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Blog: Social Prescribing Day

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Posted 10th March 2022

In social prescribing week, we spoke to Darren Huart from our Children and Young People team about our involvement in the Safety Nets project.

Safety Nets is a community-based social prescribing intervention combining physical activity and psychoeducation for young people on mental health service waiting lists.

The demand for Child and Adolescent Mental Health Services (CAMHS) services is at an all-time high and research has shown children and young people referrals have increased by 26% in five years. Nationally, 50% of children and young people that are assessed wait more than 18 weeks to start treatment and over 3% wait over 12 months.

Safety Nets bridges part of the gap between being referred and receiving treatment and is a collaborative project involving local CAMHS teams and professional football and rugby clubs.

The project aims to create therapy groups for children aged 11-16 to improve their mental and emotional wellbeing. Each therapy group runs for two hours after school in term time, one hour focussing on physical activity, led by the club, and one hour focusing on mental health education, led by CAMHS staff. The groups are run at a local club for eight weeks with each weekly group focusing on different aspects of physical and mental health.

Chesterfield FC Community Trust were doing this sort of thing but with adults who were struggling with their mental health, alongside Dr. Ryan Dias who has a background in children’s mental health. He uses a really good analogy that if you break an arm or a leg, it’s put in a pot and you’re given painkillers to deal with the pain while it’s healing and you’re waiting for the next step. With mental health – particularly in children and young people – they’re not given anything until they’re referred and seen by clinicians or practitioners.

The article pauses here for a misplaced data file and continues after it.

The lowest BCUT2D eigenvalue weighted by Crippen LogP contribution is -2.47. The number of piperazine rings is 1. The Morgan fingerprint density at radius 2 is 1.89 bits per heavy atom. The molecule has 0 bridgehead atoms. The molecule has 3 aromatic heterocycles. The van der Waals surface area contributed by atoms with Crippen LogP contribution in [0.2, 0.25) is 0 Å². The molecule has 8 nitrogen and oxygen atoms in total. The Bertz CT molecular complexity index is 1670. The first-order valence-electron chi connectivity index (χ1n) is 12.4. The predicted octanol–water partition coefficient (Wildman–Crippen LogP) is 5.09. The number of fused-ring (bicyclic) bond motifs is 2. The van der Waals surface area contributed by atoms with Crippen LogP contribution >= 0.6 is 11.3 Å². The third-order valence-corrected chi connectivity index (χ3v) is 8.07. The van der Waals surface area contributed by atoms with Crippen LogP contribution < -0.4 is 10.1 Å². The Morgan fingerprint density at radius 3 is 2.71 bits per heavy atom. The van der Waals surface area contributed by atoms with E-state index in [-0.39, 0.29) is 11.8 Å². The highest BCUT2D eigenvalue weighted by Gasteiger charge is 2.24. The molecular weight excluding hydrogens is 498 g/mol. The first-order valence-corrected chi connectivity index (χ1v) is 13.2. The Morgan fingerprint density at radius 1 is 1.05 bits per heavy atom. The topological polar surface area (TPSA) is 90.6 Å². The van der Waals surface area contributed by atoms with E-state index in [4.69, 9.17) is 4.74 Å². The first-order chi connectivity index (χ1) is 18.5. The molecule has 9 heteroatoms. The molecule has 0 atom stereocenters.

Ryan’s had really positive discussions with friends and colleagues in hospitals and universities that there is something really promising in the Safety Nets concept, and it just needs the evidence base behind it.

Our role in this – as it often is – is connecting all the dots. The big bits we have done is funding the research for the feasibility study. COMIC York will conduct the study that will ask, “Is eight weeks the right amount?; is two hours the right amount?” It’ll hopefully then go to full scale trial towards the back end of 2023, using the evidence the feasibility study provides to shape that.

We’ve been recruiting the sports clubs and CAMHS practitioners across several districts. We fund a number of those sports clubs to be part of this, alongside Creative Minds. We’re also knocking on doors to recruit the CAMHS staff and practitioners to deliver. It’s very much connecting and influencing, to bring those people together and supporting them to get up and running.

The doors are definitely open in terms of that, because those involved in healthcare understand the importance of physical and mental health, and the pairing of those together. The barrier we obviously face is that those services are so stretched, just getting time to talk with CAMHS teams about the programme has been really tough.

But generally, the reception has been very good, and there’s a strong belief that combining the physical and mental health elements, along with the social connection, really fits in with the NHS social prescribing model.

Before coming to work at Yorkshire Sport Foundation, I did 18 months in a pastoral role at a secondary school, where you’ve got young people knocking on your door at 8am with the struggles of teenage life.  Even then, back in 2016, as a pastoral lead my answer then was to refer them to CAMHS, but it was a 16-week wait. If they’ve already reached the point to knock on a door and ask a teacher for help, you’re having to tell them they’ll need to wait another four months for that help.  The system has only got more stretched in the last six years.

It’s going to take a lot of bravery for the young people to come through the door in session one, especially if they’re dealing with anxiety, low mood or depression. The model is there and the early research is seeing young people removed from the waiting list for CAMHS, which is a fantastic result. At the very least we hope that it is bridging that gap to accessing more services.

The next phase is tying it down to a model that works, supported by the evidence. We’d hope before the end of this year, all nine of the districts we work in are delivering this. Some of those districts are starting delivery anytime now, and in this academic year we’d hope to have other sites back up and running where they have delivered previously. But the real hope is that this can be a systems change piece of work that is embedded across NHS Trusts.

We need to align outcomes and objectives of the NHS and also that of sports clubs and ourselves. We need to understand the health sector better, and to understand the barriers CAMHS staff might be experiencing.

It’s a project with the potential to make a real impact on a stretched CAMHS service, and on the young people we’re all trying to support.

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